The supreme Tax Court has held that a bank cannot write down its fixed-interest securities held as current assets below their nominal (redemption) value, not withstanding a lower market value at balance sheet date.
A bank held a significant portfolio of debentures and other fixed-interest securities as current assets. It took them up initially at cost but wrote them down in its annual accounts to the lower stock market value on balance sheet date. This treatment was correct under the accounting provisions of the Commercial Code, but the tax office refused to accept it to the extent that the write-down took the net book value below the nominal amount. It argued that the valuation provisions of the Income Tax Act only allowed a write-down as necessary to reflect a “foreseeably lasting” loss in value. Fixed-interest securities were generally redeemable at the end of a fixed term and at their nominal value. Thus any current loss below this level could not be “lasting”.
The Supreme Tax Court has now held with the tax office and for the same reason. The bank argued that securities held as current asset were for trading and there was no reason to suppose that they would be held until redemption. The court, though, pointed out that there was also no reason to suppose that they would be sold before redemption. This unknown destiny meant that the loss in market value at balance sheet date might, or might not, be “lasting”, but its ultimate incidence was certainly not “foreseeable”. This departure of tax law from the Commercial Code was emphasised with the recent ”BilMoG” accounting reform, which required marketable securities to be carried at market value on balance sheet date, abolished the strict conformity of the taxable income and accounting profit, but which did not change the tax valuations rules in a here relevant respect. Clearly, a divergence in treatment was intentional.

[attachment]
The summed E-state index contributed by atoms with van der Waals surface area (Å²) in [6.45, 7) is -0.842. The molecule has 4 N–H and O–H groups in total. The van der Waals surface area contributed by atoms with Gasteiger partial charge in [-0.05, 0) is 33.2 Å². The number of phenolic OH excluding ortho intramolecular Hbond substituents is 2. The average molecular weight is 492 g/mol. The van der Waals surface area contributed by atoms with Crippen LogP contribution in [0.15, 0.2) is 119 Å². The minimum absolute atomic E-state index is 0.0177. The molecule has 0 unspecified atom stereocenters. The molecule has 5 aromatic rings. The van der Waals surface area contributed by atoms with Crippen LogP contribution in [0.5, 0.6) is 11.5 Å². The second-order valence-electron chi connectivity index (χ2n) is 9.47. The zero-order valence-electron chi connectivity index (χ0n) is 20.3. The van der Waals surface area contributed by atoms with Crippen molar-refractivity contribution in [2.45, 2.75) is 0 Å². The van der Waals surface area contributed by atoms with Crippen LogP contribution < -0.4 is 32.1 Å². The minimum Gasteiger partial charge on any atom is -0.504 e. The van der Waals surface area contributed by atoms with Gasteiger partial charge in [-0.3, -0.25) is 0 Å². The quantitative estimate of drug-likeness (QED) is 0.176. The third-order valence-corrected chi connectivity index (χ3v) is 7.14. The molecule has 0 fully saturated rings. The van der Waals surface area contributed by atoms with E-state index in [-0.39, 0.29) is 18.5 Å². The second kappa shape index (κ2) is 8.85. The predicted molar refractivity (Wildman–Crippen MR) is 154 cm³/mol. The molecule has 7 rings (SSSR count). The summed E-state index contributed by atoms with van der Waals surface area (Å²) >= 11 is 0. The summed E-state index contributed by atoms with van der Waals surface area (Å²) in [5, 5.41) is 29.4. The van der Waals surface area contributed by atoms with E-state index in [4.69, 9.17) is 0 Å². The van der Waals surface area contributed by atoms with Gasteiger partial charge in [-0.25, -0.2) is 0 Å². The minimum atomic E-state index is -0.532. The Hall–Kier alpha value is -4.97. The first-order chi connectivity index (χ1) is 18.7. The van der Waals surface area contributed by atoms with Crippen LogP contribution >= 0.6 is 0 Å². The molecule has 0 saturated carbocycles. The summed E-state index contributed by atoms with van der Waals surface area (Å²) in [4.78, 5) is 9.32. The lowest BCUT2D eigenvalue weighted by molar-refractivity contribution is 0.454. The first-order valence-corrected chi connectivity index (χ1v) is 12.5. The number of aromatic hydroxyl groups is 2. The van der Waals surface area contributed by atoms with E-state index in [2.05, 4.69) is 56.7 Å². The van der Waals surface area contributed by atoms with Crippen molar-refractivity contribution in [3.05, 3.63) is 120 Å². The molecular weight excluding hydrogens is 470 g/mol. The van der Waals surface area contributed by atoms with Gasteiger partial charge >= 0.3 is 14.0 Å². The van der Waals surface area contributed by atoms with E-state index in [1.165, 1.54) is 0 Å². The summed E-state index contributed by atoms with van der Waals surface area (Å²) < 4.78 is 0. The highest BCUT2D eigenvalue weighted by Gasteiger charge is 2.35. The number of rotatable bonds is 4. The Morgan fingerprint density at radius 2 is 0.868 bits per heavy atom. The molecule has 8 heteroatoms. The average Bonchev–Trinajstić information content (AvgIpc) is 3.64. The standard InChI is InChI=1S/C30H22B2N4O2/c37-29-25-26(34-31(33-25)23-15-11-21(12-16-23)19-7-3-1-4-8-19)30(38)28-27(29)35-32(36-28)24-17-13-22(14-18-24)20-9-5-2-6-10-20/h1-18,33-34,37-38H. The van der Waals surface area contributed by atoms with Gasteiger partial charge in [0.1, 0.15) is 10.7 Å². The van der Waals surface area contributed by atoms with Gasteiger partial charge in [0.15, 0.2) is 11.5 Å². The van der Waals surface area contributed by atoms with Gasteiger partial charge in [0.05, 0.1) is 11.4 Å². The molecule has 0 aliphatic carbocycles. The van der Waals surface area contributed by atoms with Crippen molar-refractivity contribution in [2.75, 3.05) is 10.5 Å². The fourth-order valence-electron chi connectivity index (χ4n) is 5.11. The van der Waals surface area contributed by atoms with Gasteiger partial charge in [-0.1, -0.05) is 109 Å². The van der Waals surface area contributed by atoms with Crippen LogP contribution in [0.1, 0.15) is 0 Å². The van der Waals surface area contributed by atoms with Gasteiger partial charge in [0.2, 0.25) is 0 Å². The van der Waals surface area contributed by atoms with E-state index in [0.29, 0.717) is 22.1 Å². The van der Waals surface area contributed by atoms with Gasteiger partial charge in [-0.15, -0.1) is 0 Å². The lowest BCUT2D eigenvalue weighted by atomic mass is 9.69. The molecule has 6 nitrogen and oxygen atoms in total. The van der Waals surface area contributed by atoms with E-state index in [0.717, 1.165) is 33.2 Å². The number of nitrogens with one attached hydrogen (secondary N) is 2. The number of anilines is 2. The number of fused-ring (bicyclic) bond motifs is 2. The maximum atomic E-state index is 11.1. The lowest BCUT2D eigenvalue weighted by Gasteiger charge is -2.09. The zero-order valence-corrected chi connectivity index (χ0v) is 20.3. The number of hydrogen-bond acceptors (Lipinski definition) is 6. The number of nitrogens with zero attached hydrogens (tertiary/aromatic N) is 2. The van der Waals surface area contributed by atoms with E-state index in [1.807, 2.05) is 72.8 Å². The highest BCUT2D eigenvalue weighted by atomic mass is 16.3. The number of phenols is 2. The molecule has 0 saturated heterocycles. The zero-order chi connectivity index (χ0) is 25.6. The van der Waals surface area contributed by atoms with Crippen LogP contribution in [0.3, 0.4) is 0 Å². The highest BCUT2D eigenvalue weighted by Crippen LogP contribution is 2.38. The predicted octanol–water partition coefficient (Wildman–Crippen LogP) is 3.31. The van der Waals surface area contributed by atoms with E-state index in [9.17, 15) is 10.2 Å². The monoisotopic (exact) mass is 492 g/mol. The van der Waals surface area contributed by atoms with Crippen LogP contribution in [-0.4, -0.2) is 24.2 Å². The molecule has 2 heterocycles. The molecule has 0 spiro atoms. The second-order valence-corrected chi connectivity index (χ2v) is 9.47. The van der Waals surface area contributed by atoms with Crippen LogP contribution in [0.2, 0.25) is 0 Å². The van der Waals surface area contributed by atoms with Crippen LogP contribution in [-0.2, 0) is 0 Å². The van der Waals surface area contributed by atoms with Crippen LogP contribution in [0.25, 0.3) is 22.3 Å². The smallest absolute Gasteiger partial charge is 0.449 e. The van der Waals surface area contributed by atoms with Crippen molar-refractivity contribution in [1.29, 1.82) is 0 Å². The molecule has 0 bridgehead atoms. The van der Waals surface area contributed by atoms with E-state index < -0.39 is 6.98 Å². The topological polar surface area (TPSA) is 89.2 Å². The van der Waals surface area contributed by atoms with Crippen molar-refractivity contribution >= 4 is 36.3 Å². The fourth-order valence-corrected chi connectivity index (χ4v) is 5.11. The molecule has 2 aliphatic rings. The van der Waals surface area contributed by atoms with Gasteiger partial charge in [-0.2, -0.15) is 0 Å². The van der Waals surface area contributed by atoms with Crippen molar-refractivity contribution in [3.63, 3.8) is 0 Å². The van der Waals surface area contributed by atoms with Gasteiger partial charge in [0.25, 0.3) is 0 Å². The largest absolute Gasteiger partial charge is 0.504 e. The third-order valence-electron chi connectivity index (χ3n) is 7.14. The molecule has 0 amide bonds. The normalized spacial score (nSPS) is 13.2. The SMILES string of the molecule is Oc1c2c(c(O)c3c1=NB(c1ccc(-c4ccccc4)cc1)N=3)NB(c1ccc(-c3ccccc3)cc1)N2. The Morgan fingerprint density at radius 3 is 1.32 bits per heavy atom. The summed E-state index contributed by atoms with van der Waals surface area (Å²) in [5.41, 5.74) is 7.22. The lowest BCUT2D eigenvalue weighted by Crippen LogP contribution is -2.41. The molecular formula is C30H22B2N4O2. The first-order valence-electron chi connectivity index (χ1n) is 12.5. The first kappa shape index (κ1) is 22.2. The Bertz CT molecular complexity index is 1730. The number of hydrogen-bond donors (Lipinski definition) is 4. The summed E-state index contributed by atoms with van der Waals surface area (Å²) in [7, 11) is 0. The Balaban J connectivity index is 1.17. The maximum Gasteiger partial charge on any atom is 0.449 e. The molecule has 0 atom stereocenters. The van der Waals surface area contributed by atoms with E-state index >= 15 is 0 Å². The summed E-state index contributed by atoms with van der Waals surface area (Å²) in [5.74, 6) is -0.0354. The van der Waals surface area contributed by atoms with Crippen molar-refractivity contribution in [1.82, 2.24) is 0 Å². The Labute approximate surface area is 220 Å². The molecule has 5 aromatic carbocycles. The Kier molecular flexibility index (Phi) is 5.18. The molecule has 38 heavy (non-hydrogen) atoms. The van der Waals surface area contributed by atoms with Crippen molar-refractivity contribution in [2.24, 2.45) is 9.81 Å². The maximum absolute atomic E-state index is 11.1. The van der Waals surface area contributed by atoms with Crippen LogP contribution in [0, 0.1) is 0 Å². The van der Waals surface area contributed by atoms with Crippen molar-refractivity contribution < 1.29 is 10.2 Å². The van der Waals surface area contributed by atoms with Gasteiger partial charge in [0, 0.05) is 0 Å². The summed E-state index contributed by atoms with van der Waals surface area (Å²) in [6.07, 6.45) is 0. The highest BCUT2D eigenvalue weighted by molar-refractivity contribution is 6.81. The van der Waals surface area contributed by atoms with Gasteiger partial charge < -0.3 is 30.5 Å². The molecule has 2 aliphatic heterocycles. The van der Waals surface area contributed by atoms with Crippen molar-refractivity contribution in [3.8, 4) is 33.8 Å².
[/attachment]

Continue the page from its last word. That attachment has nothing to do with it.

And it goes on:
This remark suggests that this case is still relevant after BilMoG. Equally significantly, the court made the comment that doubts as to the ultimate redemption of a fixed-interest security could justify a write-down below the redemption value. Thus the bottom limit of the nominal value can be overstepped, if it appears likely that the ultimate sale or redemption proceeds will, in fact, be less.
Supreme Tax Court judgment IR 98/10 of June 8, 2011 published on August 17